The Data Retention and Acquisition Regulations 2018 (the regulations) entered into force on 31 October 2018. The regulations concern the retention of communications data by telecommunications and postal operators and the acquisition of communications data by public authorities.
“Communications data” means data concerning a communication transmission, but not the content of the communication. For example, it includes the method of communication, and the sender and receiver of the communication, but excludes what was said or written.
Tele2 and Watson
The regulations were introduced following the Court of Justice of the European Union’s (CJEU) ruling on the Tele2 and Watson case in 2016, which found that the scope of the UK’s data retention regime was too wide to be compatible with European Union (EU) law.
The CJEU found that the retention and acquisition of communications data can only be justified where: (1) the objective is fighting serious crime, (2) only data that is “strictly necessary” is retained, and (3) the retained data is kept within the EU. There should also be independent administrative or judicial authorisation for the retention and acquisition of communications data. The CJEU therefore required the UK to limit the scope of its data retention regime.
Amendments to RIPA and the IPA
In response, the UK government introduced the regulations, amending the Regulation of Investigatory Powers Act 2000 and Parts 3 and 4 of the Investigatory Powers Act 2016 (the Acts), which provided for the interference of privacy in the interests of national security.
The amendments to the Acts include:
- A new power for the Investigatory Powers Commissioner to authorise communications data requests made by a public authority. This power will be delegated to a new body, the Office for Communications Data Authorisations.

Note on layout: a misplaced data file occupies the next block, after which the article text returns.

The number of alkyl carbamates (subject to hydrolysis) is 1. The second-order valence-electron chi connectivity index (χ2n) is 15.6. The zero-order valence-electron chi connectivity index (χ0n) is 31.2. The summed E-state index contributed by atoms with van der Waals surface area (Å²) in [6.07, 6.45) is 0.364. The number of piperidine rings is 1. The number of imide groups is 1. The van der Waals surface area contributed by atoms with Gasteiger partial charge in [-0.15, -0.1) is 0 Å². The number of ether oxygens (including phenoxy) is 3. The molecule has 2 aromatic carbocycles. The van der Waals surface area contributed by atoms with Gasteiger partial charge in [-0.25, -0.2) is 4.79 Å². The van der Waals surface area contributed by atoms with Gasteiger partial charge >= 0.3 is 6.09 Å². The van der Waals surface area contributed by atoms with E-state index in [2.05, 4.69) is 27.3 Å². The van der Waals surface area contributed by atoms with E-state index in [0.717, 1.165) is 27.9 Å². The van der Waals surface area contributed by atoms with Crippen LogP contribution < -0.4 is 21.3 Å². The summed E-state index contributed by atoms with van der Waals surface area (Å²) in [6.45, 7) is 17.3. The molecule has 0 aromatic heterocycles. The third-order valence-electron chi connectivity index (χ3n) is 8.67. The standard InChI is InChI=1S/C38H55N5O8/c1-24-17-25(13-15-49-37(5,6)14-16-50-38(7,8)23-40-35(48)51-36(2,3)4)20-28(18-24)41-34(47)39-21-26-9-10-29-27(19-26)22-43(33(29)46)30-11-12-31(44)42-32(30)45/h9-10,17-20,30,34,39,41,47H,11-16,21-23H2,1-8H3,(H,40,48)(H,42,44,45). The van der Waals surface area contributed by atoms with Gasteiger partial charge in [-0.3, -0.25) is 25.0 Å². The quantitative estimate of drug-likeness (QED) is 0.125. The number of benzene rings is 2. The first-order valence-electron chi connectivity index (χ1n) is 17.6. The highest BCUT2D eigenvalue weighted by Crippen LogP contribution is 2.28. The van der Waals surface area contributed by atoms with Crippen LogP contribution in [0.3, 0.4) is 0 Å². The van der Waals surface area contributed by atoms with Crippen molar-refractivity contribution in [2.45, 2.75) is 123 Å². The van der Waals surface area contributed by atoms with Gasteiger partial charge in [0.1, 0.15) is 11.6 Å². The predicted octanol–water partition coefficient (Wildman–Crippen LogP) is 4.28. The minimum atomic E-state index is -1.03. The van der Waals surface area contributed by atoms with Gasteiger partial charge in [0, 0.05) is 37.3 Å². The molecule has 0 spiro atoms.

- Allowing for internal authorisation of requests in cases with urgency or in cases of national security where the request is made by intelligence agencies.
- A new threshold of “serious crime”, which includes offences where an adult may be sentenced to imprisonment for at least 12 months and any offence committed by a body corporate.
- The removal of three of the previous statutory purposes for retaining and acquiring communications data: public health; collecting any tax or other charge payable to a government department; and exercising functions relating to the regulation of financial services and markets or financial stability.
- Enhancing the transparency of the retention regime by adding additional considerations that must be taken into account by the Secretary of State before a retention notice is issued to a telecommunications or postal operator. These considerations include: which of the operator’s services the notice specifically relates to, whether it would be appropriate to restrict the retention notice by geography or by groups of customers, and the statutory purpose to be achieved.
Relevance of the regulations to the private sector
The regulations will directly affect telecommunications and postal operators as the potential subjects of retention notices issued by the Secretary of State. A retention notice may relate to a particular operator or any description of operators and require the retention of all data or any description of data for up to 12 months. It may also relate to data that is not yet in existence. Public authorities will require separate authorisation to subsequently access this data.
The regulations also come at an interesting time. The CJEU has a history of being dissatisfied with the scope of the UK’s data retention regime in relation to surveillance and national security, as seen in the Tele2 and Watson ruling. While the regulations address some of the CJEU’s concerns, they seemingly create wider powers by allowing for internal authorization.